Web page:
This capacity-building proposal is for interdisciplinary research that investigates the "rule of non-law" as an essential aspect of the alleviation of poverty in developing countries. The growth of SMEs and a host of other economic activities, especially as they serve populations living at the base of the pyramid, cannot await the development of OECD-level legal regimes. Our hypothesis is that they may be facilitated by strategies and techniques that do not depend on formal legal institutions. Understanding the ways in which such non-legal techniques can substitute for effective legal institutions, including effective and unbiased courts, is central to understanding and facilitating economic development and alleviating poverty in the poorest countries. Using mixed methods, we will examine the rule of non-law in six domains: contracts, impact investing, corporate governance, banking, constitutional design, and comparative legal institutions.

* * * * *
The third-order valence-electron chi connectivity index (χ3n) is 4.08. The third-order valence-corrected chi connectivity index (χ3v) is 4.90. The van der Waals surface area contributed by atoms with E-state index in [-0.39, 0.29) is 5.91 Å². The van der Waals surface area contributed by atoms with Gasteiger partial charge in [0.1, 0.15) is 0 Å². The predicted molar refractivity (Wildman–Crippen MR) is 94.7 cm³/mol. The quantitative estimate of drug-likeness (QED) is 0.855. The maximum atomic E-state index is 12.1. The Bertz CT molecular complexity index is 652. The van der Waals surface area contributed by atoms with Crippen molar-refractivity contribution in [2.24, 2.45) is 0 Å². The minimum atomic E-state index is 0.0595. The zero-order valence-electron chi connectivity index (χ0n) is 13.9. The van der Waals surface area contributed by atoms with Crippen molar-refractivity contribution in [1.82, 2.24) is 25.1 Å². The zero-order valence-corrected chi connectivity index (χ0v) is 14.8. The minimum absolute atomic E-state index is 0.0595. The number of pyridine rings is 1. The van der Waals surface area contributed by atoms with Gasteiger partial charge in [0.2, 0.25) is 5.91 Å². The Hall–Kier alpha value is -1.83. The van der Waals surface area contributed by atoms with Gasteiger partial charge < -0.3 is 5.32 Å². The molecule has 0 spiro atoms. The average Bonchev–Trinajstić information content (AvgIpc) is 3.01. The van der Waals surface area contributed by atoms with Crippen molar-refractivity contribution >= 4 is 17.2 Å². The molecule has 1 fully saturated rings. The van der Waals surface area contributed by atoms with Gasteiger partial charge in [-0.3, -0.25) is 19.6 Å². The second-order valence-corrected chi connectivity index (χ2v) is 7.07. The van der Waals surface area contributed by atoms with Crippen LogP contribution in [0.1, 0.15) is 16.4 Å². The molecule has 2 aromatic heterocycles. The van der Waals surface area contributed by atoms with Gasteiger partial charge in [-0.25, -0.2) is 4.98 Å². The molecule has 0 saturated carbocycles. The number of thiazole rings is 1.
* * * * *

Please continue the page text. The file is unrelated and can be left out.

SCHOOL/DEPARTMENT: 
Earth System Science
RESEARCH LOCATION(S): 
Global
AWARD TYPE: 
Faculty GDP Exploratory Project Award
STATUS: 
In Progress

Climate and Global Poverty

ABSTRACT: